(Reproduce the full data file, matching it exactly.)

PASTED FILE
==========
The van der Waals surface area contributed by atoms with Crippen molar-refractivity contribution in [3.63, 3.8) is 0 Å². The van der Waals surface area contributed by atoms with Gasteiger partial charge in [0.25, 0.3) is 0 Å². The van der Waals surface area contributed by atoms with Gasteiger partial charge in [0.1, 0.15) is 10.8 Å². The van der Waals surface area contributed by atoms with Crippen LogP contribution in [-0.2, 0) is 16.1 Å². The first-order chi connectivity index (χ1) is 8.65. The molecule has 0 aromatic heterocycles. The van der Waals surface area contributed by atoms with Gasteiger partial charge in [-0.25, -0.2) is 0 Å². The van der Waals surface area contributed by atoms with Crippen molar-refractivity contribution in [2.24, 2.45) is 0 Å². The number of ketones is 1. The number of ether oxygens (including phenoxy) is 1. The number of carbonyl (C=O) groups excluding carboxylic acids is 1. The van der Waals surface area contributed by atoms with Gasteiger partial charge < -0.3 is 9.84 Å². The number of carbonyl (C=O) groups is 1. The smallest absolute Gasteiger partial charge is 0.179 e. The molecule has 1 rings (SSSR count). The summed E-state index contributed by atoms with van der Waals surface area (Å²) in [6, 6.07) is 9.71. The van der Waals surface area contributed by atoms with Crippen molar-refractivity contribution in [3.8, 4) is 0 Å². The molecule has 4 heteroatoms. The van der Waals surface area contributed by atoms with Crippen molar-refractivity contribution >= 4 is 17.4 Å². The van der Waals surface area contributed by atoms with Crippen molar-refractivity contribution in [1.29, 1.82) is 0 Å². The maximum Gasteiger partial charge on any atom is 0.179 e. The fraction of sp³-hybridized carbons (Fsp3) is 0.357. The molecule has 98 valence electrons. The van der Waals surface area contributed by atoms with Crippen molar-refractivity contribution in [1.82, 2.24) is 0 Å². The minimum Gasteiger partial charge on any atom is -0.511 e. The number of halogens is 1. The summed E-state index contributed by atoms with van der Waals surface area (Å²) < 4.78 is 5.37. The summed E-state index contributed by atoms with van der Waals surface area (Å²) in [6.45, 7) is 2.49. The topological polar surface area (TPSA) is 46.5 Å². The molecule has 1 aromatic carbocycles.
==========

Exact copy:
The van der Waals surface area contributed by atoms with Crippen molar-refractivity contribution in [3.63, 3.8) is 0 Å². The van der Waals surface area contributed by atoms with Gasteiger partial charge in [0.25, 0.3) is 0 Å². The van der Waals surface area contributed by atoms with Gasteiger partial charge in [0.1, 0.15) is 10.8 Å². The van der Waals surface area contributed by atoms with Crippen LogP contribution in [-0.2, 0) is 16.1 Å². The first-order chi connectivity index (χ1) is 8.65. The molecule has 0 aromatic heterocycles. The van der Waals surface area contributed by atoms with Gasteiger partial charge in [-0.25, -0.2) is 0 Å². The van der Waals surface area contributed by atoms with Crippen molar-refractivity contribution in [2.24, 2.45) is 0 Å². The number of ketones is 1. The number of ether oxygens (including phenoxy) is 1. The number of carbonyl (C=O) groups excluding carboxylic acids is 1. The van der Waals surface area contributed by atoms with Gasteiger partial charge < -0.3 is 9.84 Å². The number of carbonyl (C=O) groups is 1. The smallest absolute Gasteiger partial charge is 0.179 e. The molecule has 1 rings (SSSR count). The summed E-state index contributed by atoms with van der Waals surface area (Å²) in [6, 6.07) is 9.71. The van der Waals surface area contributed by atoms with Crippen molar-refractivity contribution in [3.8, 4) is 0 Å². The molecule has 4 heteroatoms. The van der Waals surface area contributed by atoms with Crippen molar-refractivity contribution >= 4 is 17.4 Å². The van der Waals surface area contributed by atoms with Crippen molar-refractivity contribution in [1.29, 1.82) is 0 Å². The maximum Gasteiger partial charge on any atom is 0.179 e. The fraction of sp³-hybridized carbons (Fsp3) is 0.357. The molecule has 98 valence electrons. The van der Waals surface area contributed by atoms with Crippen molar-refractivity contribution in [1.82, 2.24) is 0 Å². The minimum Gasteiger partial charge on any atom is -0.511 e. The number of halogens is 1. The summed E-state index contributed by atoms with van der Waals surface area (Å²) < 4.78 is 5.37. The summed E-state index contributed by atoms with van der Waals surface area (Å²) in [6.45, 7) is 2.49. The topological polar surface area (TPSA) is 46.5 Å². The molecule has 1 aromatic carbocycles.